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I would like to know about the various options for distributing a Java application.

I know that you can

  • Distribute the Source Code and let users compile it themselves, or provide make files, etc..
  • Package it into a JAR, and have self extracting archives
  • and (I'm sure, myriad other ways)

I'm hoping for some explanations about the most common options (and one's I haven't thought of) and in particular, do they require a user to have a JVM, or can it be bundled with one - personally I'm not too fond of an installer which halts due to a lack of JVM. Who says an app needs an installer, stand-alone solutions are fine too.

Also, worth asking is how to handle cross-platform distributing, exe's vs dmg's, etc...

My primary motivation for this question (which I appreciate is similar to others) is to find solutions that don't require the user to already have a JVM installed - but for completeness, I'm asking generally.

Thanks very much

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4 Answers 4

up vote 5 down vote accepted

Distribute the Source Code and let users compile it themselves, or provide make files, etc..

This is probably ok for open source projects, but very unusual for anything commercial. I'd recommend providing it as an option for the techies, but distributing JARs also

Package it into a JAR

I'd call this the best practice

and have self extracting archives

How about making the jar executable instead?

I'm hoping for some explanations about the most common options (and one's I haven't thought of) and in particular, do they require a user to have a JVM, or can it be bundled with one - personally I'm not too fond of an installer which halts due to a lack of JVM.

I don't think it's legal to bundle JREs. That said, it's rather obvious that a java-based solution won't work without Java. OpenOffice and many others fail to install without an installed JRE. I'd say that's understandable and OK.

IzPack seems to be a good solution to create Java-based installers.

My primary motivation for this question (which I appreciate is similar to others) is to find solutions that don't require the user to already have a JVM installed

As I wrote, I think it's not legal to bundle the JRE [UPDATE: it is legal, read this document for reference] (and also not a good option, as you'd have to bundle many different OS / architecture combinations). So the only other way would be native compilation (can't help you with that, sorry).

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1  
+1 for executable JAR. If you need supplementary files or special VM args (like I do with an application that uses external DLLs etc), provide batch startup files - .bat for Windows, or .sh for linux/unix and pack it all into a single zip file. Installation is just a matter of extracting the zip. –  Axel Feb 22 '11 at 16:57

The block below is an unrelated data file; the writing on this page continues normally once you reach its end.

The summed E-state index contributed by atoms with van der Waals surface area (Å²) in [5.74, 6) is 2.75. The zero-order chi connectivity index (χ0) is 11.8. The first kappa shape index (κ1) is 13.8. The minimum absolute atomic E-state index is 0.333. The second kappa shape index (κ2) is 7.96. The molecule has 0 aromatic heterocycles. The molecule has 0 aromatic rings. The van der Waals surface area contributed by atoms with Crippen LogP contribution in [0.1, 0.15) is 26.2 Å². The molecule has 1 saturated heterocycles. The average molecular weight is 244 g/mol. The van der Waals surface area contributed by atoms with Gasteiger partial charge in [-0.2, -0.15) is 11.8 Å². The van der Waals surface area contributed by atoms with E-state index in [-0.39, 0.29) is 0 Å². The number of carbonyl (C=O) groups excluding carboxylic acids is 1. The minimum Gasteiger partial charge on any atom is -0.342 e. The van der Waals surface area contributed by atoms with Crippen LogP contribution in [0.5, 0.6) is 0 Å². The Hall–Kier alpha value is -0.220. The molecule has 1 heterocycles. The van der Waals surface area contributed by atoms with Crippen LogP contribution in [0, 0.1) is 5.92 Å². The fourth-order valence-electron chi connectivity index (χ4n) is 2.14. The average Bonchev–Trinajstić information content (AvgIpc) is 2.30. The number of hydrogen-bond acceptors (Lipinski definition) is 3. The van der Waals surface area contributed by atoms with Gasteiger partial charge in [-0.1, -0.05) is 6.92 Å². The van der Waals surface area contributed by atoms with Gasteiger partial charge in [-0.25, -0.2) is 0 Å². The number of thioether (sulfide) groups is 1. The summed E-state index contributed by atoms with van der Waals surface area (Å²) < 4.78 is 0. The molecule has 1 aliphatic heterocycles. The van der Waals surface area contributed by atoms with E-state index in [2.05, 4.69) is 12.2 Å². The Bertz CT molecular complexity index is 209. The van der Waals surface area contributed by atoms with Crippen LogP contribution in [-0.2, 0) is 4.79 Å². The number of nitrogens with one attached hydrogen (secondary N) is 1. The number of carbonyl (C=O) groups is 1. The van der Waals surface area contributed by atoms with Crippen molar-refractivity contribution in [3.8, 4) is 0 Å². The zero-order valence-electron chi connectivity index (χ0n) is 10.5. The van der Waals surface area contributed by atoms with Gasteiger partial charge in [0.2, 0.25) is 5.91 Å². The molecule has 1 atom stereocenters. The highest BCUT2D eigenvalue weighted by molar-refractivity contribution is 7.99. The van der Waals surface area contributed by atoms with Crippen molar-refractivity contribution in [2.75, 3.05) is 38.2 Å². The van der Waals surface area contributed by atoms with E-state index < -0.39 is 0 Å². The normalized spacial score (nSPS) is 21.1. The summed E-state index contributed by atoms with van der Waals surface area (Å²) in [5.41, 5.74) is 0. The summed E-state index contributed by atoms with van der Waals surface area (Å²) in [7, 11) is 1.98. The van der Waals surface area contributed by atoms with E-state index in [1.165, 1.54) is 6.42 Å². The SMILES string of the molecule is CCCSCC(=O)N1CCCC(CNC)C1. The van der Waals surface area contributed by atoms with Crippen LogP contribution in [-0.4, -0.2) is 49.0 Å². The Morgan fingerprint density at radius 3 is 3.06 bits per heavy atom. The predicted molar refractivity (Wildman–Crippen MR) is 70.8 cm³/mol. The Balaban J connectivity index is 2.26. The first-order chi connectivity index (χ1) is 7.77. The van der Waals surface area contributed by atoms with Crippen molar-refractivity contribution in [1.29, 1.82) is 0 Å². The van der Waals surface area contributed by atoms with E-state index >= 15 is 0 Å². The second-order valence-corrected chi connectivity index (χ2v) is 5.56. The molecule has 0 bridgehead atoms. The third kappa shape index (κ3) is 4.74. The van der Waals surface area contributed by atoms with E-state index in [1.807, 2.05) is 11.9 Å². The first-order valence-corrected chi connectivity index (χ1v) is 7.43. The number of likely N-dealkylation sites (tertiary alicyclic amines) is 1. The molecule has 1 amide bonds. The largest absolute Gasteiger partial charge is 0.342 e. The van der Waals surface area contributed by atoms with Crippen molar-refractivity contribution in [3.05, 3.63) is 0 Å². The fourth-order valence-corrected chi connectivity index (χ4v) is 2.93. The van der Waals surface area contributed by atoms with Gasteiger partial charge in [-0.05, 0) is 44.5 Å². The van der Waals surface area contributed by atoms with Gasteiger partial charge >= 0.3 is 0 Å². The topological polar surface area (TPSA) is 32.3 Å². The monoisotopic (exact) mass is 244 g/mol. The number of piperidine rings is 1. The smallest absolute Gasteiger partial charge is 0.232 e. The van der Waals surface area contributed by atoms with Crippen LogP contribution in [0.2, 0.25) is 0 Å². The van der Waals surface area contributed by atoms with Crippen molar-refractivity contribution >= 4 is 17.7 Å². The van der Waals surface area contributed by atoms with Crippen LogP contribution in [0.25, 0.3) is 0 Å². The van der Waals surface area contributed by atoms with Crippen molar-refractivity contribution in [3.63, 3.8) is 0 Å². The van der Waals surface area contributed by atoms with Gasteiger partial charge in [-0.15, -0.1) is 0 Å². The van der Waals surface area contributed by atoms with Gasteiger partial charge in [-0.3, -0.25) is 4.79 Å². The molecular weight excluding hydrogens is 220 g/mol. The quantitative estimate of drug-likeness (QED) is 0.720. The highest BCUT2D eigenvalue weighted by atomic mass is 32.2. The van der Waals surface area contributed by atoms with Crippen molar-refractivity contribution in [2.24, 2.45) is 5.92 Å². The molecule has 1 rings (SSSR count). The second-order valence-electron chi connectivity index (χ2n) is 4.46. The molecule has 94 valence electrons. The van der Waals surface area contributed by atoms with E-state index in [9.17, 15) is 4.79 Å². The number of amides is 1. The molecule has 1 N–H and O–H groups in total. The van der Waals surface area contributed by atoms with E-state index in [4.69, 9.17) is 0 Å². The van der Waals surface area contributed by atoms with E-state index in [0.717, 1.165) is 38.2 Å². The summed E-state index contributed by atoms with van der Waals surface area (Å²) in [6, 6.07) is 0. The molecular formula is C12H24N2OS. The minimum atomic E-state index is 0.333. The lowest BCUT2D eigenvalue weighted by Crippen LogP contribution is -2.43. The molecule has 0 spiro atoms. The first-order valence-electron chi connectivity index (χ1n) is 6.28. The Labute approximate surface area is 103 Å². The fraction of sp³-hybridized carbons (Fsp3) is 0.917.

Thanks. From following your link to stackoverflow.com/questions/2305762/… I also found JSmooth which claims: "If no VM is found [...] with jsmooth: the wrappers can redirect them to a web page, or even better, they can propose the user to automatically download and install a Java Environment". Would you say it's the likelihood that a JRE is installed that still makes JARs best practice over a solution such as this? –  Adam Feb 22 '11 at 17:04
    
@Adam no this sounds even better –  Sean Patrick Floyd Feb 22 '11 at 17:05
1  
OK, Thanks. It's a shame Sun/Oracle haven't done anything like this. I suppose JARs suffice for the vast majority of cases though. –  Adam Feb 22 '11 at 17:15

InstallBuilder allows you to easily distribute Java applications and bundle a JVM (although itself does not require Java, so as you mention you will never get errors because the end user does not have a JVM in the machine). It is a commercial product (diclaimer, I am the original developer) but we have discounts for small ISVs and free licenses for open source projects. It is in use by MySQL/Oracle, Jaspersoft, Alfresco, Pentaho and a bunch of other ISVs with Java-based tools and those apps have been downloaded literally millions of times with no major issues. Give it a try :)

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Sounds like what I want. I'll check it out at some point. Ta –  Adam May 8 '11 at 11:08

In general, you have a few options:

1) Java Web Start
2) Run it as an applet
3) download and install.

You are primarily interested in option 3. You have a variety of installers (InstallJammer is one, but you have others) that you can create installation packages for. Since you are looking at distributing the JVM (which you can do), then you are looking at different installer for every platform you are targeting.

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For simple products, I like to get a single executable jar. See http://one-jar.sourceforge.net/

For any big products and installer will be needed. (InstallAnywhere, Install4J, LzPack etc will help you to create one)

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